Between Two Lights by Lbilover

betweentwolightsbysylvainclapot
betweentwolightsbysylvainclapot
+

The above photo by Sylvain Clapot has haunted me ever since I found on the Internet. It immediately put me in mind of the Straight Road to Valinor, with Mt. Taniquetil in the distance, and finally I had to try and write a story around it. Yes, it is a fanciful take on Sam’s journey to the Undying Lands, but after I found this quote at tuckborough.net, I felt I might be forgiven: "And the voice warned him not to attempt this peril; for his strength and skill would not be able to build any ship able to dare the winds and waves of the Great Sea for many long years yet. "Abide now that time, for when it comes then will your work be of utmost worth, and it will be remembered in song for many ages after." "I obey," Cirdan answered, and then it seemed to him that he saw (in a vision maybe) a shape like a white boat, shining above him, that sailed west through the air, and as it dwindled in the distance it looked like a star of so great a brilliance that it cast a shadow of Cirdan upon the strand where he stood." The History of Middle-earth, vol. XII, The Peoples of Middle-earth: "Last Writings - Cirdan," p. 386



When the grey ship left her mooring at the Havens, Sam experienced no small measure of dread. Beyond the smooth glassy water of the harbour he could see white-capped waves under cloudy skies, and he was no sailor accustomed to the pitch and roll of the deck. Frodo had braved the same crossing, and to be with him again so would Sam - but not gladly. Boats were for Brandybucks, not Gamgees.


They passed slowly between the twin spits of land thrust out like protective arms on either side of the harbour, into the open sea and the buffeting wind that awaited them. The sails were quickly and expertly unfurled, billowing out like great curtains as the ship tacked and the wind, fresh and keen, filled them.


The Elven ship leaped eagerly forward; faster and faster she sped across the water with a swiftness Shadowfax might have envied. The rigging creaked and hummed with the strain and the deck vibrated beneath Sam’s bare soles, and he marvelled at her speed even as his heart took up lodging in his throat. The Elves had raised their voices in song and it seemed to Sam that the ship responded as much to their song as to the strength of the wind at her back.


Just when Sam thought she could take no more and beams and planks must surely split asunder from the strain, he felt the deck shift, tilting upward as the gracefully curved prow of the ship rose.


The tilt wasn’t steep enough for Sam to lose his balance; nevertheless he was alarmed, especially when the ship did not settle to the surface again but continued gradually to rise. His plain hobbit-sense told him to retreat to safety below deck, but he held tight to the gunwale as one spellbound and stared over the side in mute astonishment.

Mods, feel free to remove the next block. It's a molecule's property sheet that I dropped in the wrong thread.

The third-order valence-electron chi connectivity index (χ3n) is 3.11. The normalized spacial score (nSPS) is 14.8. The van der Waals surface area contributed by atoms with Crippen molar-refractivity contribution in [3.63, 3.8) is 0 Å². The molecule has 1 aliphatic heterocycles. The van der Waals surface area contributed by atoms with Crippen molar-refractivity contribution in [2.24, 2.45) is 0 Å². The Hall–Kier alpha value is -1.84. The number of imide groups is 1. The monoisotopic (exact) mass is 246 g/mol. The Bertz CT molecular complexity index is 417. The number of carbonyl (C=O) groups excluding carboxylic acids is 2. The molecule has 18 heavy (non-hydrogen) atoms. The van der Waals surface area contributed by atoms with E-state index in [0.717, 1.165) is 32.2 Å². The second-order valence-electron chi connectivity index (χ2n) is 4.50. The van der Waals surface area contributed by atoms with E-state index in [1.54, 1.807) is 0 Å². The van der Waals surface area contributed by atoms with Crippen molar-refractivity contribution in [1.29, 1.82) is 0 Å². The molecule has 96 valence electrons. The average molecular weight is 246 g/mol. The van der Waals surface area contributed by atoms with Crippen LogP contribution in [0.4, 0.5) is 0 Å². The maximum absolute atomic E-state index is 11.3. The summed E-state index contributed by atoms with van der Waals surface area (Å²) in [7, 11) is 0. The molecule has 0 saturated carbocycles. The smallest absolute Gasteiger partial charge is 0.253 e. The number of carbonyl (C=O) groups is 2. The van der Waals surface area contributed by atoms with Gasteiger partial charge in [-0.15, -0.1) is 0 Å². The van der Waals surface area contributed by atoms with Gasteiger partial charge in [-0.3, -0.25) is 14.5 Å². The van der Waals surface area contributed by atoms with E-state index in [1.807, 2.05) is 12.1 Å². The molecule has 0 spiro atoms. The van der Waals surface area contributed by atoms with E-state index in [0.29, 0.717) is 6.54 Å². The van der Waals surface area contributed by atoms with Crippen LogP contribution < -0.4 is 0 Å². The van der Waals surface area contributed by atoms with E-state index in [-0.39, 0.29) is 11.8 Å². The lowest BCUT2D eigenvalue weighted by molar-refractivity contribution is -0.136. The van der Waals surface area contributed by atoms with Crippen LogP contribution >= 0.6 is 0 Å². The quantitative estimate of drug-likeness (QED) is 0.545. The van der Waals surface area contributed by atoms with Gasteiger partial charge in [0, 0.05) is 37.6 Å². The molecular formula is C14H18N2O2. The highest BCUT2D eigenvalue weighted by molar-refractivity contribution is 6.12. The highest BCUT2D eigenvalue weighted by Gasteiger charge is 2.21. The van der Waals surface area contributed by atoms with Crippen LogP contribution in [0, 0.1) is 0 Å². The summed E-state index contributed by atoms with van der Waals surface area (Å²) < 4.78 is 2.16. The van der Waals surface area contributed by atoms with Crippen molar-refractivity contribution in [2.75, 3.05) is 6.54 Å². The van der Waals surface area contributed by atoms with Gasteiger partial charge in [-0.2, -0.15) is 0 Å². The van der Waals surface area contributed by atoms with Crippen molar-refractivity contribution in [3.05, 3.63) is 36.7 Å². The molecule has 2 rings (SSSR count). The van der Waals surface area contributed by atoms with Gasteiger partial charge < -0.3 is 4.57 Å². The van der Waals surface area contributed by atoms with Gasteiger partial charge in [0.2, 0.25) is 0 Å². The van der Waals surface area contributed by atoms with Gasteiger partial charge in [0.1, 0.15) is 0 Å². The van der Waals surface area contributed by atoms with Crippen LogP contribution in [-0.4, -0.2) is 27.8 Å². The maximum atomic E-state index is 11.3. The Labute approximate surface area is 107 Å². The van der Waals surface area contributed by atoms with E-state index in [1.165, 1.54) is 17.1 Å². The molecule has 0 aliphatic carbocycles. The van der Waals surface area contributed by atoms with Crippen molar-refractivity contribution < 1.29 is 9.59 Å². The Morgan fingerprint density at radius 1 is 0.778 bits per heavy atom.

Already the front half of the ship’s hull, dripping wet, was clear of the churning waves and Sam realised with a thrill that she must soon take wing, like one of the blue herons he had sometimes seen in the early morning flying with solemn, stately majesty out of the mist over the Water.


‘What is happening?’ he called to the ship’s captain, who stood proud and erect behind the wheel. ‘We are ascending to the Straight Road,’ said the Elf . ‘Have no fear, Master Samwise. You are safe.’ The captain’s head was held high, his long dark hair streaming out behind him like a banner. A joyful light was in his sea-grey eyes.


Sam was bewildered. ‘But does not the Straight Road cross the Sea?’


‘It does cross the Sea, but we travel between two lights, above the clouds and beneath the stars.’


And then he joined his song to those of the other Elves and the ship rose higher and higher, until the ocean was far below, an endless sheet of wrinkled iron-grey dotted with thin white lines. Sam stopped looking down, the sight making him dizzy, and instead turned his eyes to the sky.


He’d wondered sometimes what it must be like to be that heron, rising ever higher into the sky, and now he knew. He felt at one with the ship, her eagerness becoming his, and his heart soared as she did, right up to the clouds which parted before her cleaving prow like white sea-foam.


‘Oh,’ Sam exclaimed as the clouds, cool and damp, closed in on either side. He stretched out a hand and his fingers threaded through the thick ghostly mist, leaving shredded trails behind. Never in his wildest imagination had he thought that he might one day touch a cloud, though goodness knew when he was a lad his old dad had scolded him times enough for going around with his head in them. Then he laughed aloud, for it appeared that life still had new marvels in store for Sam Gamgee, and at his age that was saying something, and no mistake.


Then the ship burst through the clouds, where depthless blue skies and golden sunlight greeted their arrival. The clouds swiftly filled in the hole left behind by the ship, shutting out the ocean far below, and she levelled off. Beneath her keel was a sea of cottony white, as dazzling in the midday sun as the stone walls of Minas Tirith, and the Elves sang a new song as they climbed effortlessly in the rigging adjusting the set of her sails. This song sounded quieter to Sam’s ears, more content and less yearning. The difficult part was done, seemingly; now they were setting a course straight for Valinor.